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Murder on the Orient Express

Post 1

Gnomon - time to move on

I went to see the new Murder on the Orient Express film last night.

I enjoyed it even though I knew in advance who dunnit. (I'd read the book many years ago).

I'm not good at recognising people, but even I knew most of the actors in this - Judi Dench, Johnny Depp, Michelle Pfeifer, Derek Jacobi, Penelope Cruz, Daisy Ridley, and of course Kenneth Branagh who not only directed but played the lead role as Belgian detective Hercules Poirot.

Branagh was perfect in the part - his carefully delivered lines matched Poirot's meticulous mannerisms.

Most of the action takes place in one carriage on the Orient Express train. To accentuate this, the scenery around the train was very unreal-looking with massive painted backdrops, both of Istanbul as the train was leaving the city and of anonymous snow-covered mountains somewhere in Yugoslavia.

The more I see of Johnny Depp, the more I feel that he's not acting - that spaced-out portrayal is himself. The other actors did good jobs, some better than others.

All-in-all, it was an enjoyable evening, and daughter El, who didn't know who the murderer was, enjoyed it even more.


Murder on the Orient Express

Post 2

Icy North

I'll look out for that one - thanks smiley - smiley

Did Agatha Christie invent the Whodunnit?


Murder on the Orient Express

Post 3

Gnomon - time to move on

Aparently Wilkie Collins's "The Moonstone" from 1868 was the first modern example of this type of crime story. That's a good long time before Agatha Christie.


Murder on the Orient Express

Post 4

paulh. the world is a circus, but why d I have to work without a net?

I saw the movie. Good acting all around. I wasn't that fond of Branagh's Poirot. I hadn't read the book or seen the earlier movie, though. I saw Peter Ustinov as Poirot in "The Mirror Cracked," and liked him in that.


Murder on the Orient Express

Post 5

Teasswill

Glad to read your review.
I'm not sure I want to bother going to the cinema to see it, but I'm sure we will watch it at some point. We enjoyed the Albert Finney version.


Murder on the Orient Express

Post 6

paulh. the world is a circus, but why d I have to work without a net?

I wonder if there are any stories about murder on the disoriented express?


Murder on the Orient Express

Post 7

ITIWBS

http://youtu.be/32KV7h95iAE

https://youtu.be/32KV7h95iAE

An early Agatha Christie film, "Whodunit", 1938, featuring Basil Rathbone.


Murder on the Orient Express

Post 8

Gnomon - time to move on

I've heard a criticism that while the character of Poirot was shown in infinite detail, the film rather glossed over the characters of the twelve suspects. This is certainly true, but it would be hard to get to know that many people in the time available.


Murder on the Orient Express

Post 9

Gnomon - time to move on

https://en.wikipedia.org/wiki/Sirkeci_railway_station#/media/File:Bahnhofsfront-Istanbul-Sirkeci_retouched.jpg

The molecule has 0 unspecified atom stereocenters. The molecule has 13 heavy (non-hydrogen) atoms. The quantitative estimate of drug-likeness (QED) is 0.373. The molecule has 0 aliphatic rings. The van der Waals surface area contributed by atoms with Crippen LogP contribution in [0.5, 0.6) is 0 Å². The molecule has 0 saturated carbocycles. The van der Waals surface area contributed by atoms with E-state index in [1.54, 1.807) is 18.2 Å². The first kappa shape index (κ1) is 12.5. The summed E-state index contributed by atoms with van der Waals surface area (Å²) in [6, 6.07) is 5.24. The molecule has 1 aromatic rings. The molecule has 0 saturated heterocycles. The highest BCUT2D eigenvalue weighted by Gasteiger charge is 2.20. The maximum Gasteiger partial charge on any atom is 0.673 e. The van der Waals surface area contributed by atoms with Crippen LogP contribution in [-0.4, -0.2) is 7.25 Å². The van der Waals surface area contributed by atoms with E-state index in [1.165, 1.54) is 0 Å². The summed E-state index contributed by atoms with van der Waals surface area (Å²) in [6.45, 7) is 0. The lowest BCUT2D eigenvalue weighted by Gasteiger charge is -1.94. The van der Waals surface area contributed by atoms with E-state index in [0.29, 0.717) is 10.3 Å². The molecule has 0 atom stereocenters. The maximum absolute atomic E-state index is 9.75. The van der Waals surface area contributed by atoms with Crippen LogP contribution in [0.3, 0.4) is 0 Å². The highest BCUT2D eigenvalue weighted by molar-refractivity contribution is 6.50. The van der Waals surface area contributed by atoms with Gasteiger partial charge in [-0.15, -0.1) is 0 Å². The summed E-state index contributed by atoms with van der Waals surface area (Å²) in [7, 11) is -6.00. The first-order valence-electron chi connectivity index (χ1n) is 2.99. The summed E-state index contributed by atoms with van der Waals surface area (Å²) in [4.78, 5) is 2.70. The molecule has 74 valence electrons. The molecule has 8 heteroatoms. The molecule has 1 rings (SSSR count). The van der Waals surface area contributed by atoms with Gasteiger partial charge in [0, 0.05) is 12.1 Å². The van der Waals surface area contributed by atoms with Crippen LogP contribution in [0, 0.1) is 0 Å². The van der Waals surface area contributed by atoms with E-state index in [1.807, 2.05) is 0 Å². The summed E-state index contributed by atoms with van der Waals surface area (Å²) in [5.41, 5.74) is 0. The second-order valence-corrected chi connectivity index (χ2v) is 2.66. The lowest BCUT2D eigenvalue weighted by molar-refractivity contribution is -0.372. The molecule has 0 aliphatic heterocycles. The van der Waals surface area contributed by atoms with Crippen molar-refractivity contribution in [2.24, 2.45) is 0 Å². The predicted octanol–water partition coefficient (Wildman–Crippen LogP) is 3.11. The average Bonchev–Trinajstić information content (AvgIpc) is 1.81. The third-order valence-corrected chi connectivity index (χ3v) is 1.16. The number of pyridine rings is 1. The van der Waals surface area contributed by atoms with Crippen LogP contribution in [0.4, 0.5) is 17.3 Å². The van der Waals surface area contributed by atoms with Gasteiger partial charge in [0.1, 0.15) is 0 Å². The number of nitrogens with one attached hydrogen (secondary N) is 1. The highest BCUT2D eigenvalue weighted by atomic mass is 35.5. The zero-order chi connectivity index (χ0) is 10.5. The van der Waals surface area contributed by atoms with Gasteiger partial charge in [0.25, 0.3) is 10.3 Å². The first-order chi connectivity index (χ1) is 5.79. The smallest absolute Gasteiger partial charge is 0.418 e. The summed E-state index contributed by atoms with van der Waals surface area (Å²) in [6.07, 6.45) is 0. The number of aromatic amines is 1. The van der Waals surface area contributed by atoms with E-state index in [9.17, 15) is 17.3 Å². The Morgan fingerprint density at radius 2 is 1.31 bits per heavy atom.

This is the railway station in Istanbul that the Orient Express ran to.


Murder on the Orient Express

Post 10

Icy North

{I've heard a criticism that while the character of Poirot was shown in infinite detail, the film rather glossed over the characters of the twelve suspects.}

I'd argue that characterisation was never Agatha Christie's strong point. Indeed, leaving you guessing as to people's motives probably makes for a more exciting whodunnit.


Murder on the Orient Express

Post 11

Teasswill

We've watched some of the ITV Poirot several times before remembering who really was the culprit. They usually give you a few red herrings - wouldn't do to solve it in the first five minutes!


Murder on the Orient Express

Post 12

Icy North

That's true. I guessed the murderer in The Mousetrap a few minutes in, and it really spoiled it!


Murder on the Orient Express

Post 13

Gnomon - time to move on

My father loved watching TV detective programs in the 1970s (which I think was probably their golden age). He was so tuned in to the format that he could spot the criminal within a few seconds of their first appearance on the screen.


Murder on the Orient Express

Post 14

paulh. the world is a circus, but why d I have to work without a net?

smiley - doh


Murder on the Orient Express

Post 15

You can call me TC

We saw the film, albeit dubbed in German. I am always put off by CGI effects, and found the backgrounds often disjointed from the scenes, particularly when they were ostensibly standing in front of the snow, and so obviously weren't.

I am useless at remembering whodunnit, let alone wotitwastheydun, but I found this story a bit of a copout.

However, the dubbing was good - especially for Willem Defoe's character, who of course spoke in a proper Viennese accent. No idea how they did it in the original script, but he also gave himself away by saying "Sahne" instead of "Obers" which was a brilliant piece of translation.

I have just had a look at the names of the actors who did the German soundtrack. The chappie who did Willem Defoe's character was an East German. So double smiley - applause to him for mastering the Viennese accent.


Murder on the Orient Express

Post 16

Gnomon - time to move on

He gave himself away by putting the stress on the wrong syllable of Turin: saying "TUR-in" instead of "Tu-RIN".


Murder on the Orient Express

Post 17

Recumbentman

I've only read one whodunit, Nabokov's King, Queen, Knave. There is no murder and no mystery but it is a marvellous evocation of 1920s Berlin. The author (along with his wife and butterfly net) makes a cameo appearance. Highly recommended.


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